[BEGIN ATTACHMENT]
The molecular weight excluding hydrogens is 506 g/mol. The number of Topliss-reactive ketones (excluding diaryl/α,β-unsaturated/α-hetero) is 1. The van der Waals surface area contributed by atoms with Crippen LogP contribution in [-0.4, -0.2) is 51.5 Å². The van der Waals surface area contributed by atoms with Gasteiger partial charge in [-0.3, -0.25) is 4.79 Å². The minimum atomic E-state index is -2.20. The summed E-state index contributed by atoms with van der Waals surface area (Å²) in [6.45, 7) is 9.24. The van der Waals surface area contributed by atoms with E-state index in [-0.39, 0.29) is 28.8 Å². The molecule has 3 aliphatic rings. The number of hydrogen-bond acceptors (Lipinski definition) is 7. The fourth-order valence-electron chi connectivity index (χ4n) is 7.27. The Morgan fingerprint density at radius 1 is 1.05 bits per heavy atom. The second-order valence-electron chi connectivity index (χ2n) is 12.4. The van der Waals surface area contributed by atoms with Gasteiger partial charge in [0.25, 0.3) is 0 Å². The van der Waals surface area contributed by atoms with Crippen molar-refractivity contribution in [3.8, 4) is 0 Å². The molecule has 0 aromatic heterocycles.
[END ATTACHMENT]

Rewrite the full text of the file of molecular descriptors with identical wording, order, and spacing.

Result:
The molecular weight excluding hydrogens is 506 g/mol. The number of Topliss-reactive ketones (excluding diaryl/α,β-unsaturated/α-hetero) is 1. The van der Waals surface area contributed by atoms with Crippen LogP contribution in [-0.4, -0.2) is 51.5 Å². The van der Waals surface area contributed by atoms with Gasteiger partial charge in [-0.3, -0.25) is 4.79 Å². The minimum atomic E-state index is -2.20. The summed E-state index contributed by atoms with van der Waals surface area (Å²) in [6.45, 7) is 9.24. The van der Waals surface area contributed by atoms with E-state index in [-0.39, 0.29) is 28.8 Å². The molecule has 3 aliphatic rings. The number of hydrogen-bond acceptors (Lipinski definition) is 7. The fourth-order valence-electron chi connectivity index (χ4n) is 7.27. The Morgan fingerprint density at radius 1 is 1.05 bits per heavy atom. The second-order valence-electron chi connectivity index (χ2n) is 12.4. The van der Waals surface area contributed by atoms with Gasteiger partial charge in [0.25, 0.3) is 0 Å². The van der Waals surface area contributed by atoms with Crippen molar-refractivity contribution in [3.8, 4) is 0 Å². The molecule has 0 aromatic heterocycles.